Industry NewsListsOpinion

7 Surefire Ways to Save DC Superhero Movies

Sure, the numbers are still big for the DC comics supervillain romp. The movie earned $43 million in its second weekend.

Suicide Squad Still Tops Box Office Despite Giant Drop - IGN News

Still, the box office tally drooped 67 percent from its opening weekend. That, on top of withering reviews and serious concern from fans, means DC has another “Batman v Superman” on its hands.

DC superhero movies make money, but the brand gets damaged with each film effort.

Compare that to Marvel’s current model. The Marvel Cinematic Universe made even the oft-delayed “Ant-Man” into a crowd pleaser with serious sequel potential.

The DC problem is so bad people flocked to this insider account slamming Warner Bros. for the way it handled recent comic book films … and studio employees.

All hope isn’t lost. Not only are more DC movies on the way, including “Justice League” and “Wonder Woman” in 2017, there are many more in the proverbial pipeline.

Now, if the Warner Bros. think tank would consider the following seven suggestions DC superhero movies would be in better shape:

  1. Fire Zack Snyder: How did the director of “Sucker Punch” become Warner Bros.’ go-to superhero auteur? His spotty track record prior to “Man of Steel” certainly didn’t seal the deal. Since then, he delivered the super-letdown “Batman v Superman: Dawn of Justice,” which told fans he wasn’t the right person behind the camera. Guess who’s directing “Justice League” … and its sequel? Who served as an executive producer on “Suicide Squad?” Snyder’s professional fingerprints are all over four upcoming DC Comics adaptations, too, according to Why? When did he earn this unflagging devotion? Enough is enough.
  2. Trust Fresh Faces: Who’s in charge of the eighth “Star Wars” film? Rian Johnson, a director with a modest resume but stellar work on shows like “Breaking Bad.” Marvel entrusted the brothers behind “You, Me and Dupree” to tackle the second “Captain America” feature. Now, Anthony and Joe Russo are directing the next two “Avengers” movies. DC can do the same. Find talented, but lesser known, directors. Give them the creative rope to invigorate the universe. Soon.
  3. Bring Back Superman: Yes, Henry Cavill is the current actor in those blue tights. He’s just not Superman. Not the one we grew up with for decades. Certainly not the god-like figure played with such humanity by Christopher Reeve in four feature films. This new, “improved” Superman is confused. Conflicted. Dull. Marvel proved that a Boy Scout superhero like Captain America could still be interesting. The DC superhero movies brain trust should follow a similar path with the Man of Steel.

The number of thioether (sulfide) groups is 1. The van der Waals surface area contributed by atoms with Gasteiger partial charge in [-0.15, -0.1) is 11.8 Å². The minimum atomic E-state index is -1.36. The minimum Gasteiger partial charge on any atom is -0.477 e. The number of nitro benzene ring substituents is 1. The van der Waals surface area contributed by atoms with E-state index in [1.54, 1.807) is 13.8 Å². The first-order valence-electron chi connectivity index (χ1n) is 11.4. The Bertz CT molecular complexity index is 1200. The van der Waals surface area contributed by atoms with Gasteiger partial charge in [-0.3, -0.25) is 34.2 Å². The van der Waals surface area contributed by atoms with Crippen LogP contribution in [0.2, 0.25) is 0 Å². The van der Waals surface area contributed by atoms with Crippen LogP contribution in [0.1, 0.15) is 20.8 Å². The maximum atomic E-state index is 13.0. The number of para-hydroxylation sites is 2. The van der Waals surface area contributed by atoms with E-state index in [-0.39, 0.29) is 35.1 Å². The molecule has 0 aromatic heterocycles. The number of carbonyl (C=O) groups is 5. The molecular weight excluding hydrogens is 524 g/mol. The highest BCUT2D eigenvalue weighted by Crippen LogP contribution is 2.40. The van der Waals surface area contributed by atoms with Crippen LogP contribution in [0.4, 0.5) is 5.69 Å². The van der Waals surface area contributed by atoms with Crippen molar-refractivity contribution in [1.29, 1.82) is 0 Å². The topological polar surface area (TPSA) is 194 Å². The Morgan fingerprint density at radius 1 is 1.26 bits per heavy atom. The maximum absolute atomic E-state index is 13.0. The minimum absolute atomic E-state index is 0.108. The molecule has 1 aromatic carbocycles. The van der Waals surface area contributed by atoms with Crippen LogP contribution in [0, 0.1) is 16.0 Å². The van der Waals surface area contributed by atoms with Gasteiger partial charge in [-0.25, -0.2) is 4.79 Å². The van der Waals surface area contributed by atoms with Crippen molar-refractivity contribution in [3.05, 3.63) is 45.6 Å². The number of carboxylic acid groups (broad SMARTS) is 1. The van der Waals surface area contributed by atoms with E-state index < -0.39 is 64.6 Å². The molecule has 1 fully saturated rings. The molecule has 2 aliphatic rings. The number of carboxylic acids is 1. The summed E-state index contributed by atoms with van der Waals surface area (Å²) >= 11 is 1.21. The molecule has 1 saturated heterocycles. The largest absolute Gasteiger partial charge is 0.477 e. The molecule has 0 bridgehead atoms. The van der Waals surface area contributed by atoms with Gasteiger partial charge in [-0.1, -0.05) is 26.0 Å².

4. Does Anyone Remember Laughter? The best Marvel movies aren’t satisfied with delivering bare-knuckle action. They have a hearty sense of humor, too. The Hulk punching Thor out of the blue in “The Avengers” might be the best sight gag in recent memory. When DC superhero movies go for the funny bone it doesn’t work nearly as well. And, frankly, these films are often too gritty, too dark to even try. “Suicide Squad” squeezed jokes in late in the production cycle, but the results proved that better late than never isn’t always true. These are comic book movies. They can make us laugh once in a while.
  5. Avoid PC Storytelling: It’s tempting to play nice with those Social Justice Warriors. Liberal Hollywood loves to embed progressive messages in their stories. Put the two together, and there’s a good chance the WB suits would like to do the same with some DC movies. Don’t. We saw what happened to “Ghostbusters” after playing the Gender Card. Superhero films demand massive budgets. That means they need massive returns. Going political may draw some extra headlines, but it alienates as many folks as it attracts.
  6. Trust the Source Material: Superhero movies have an unfair advantage over every other movie genre. They have a treasure trove of back stories from which to draw. Decades of compelling,complicated story lines ready to be re-told. Do some reading. Find the very best stories that can be transferred to the big screen. And don’t make too many wholesale changes. That will anger Geek Nation and potential ruin what worked in the first place.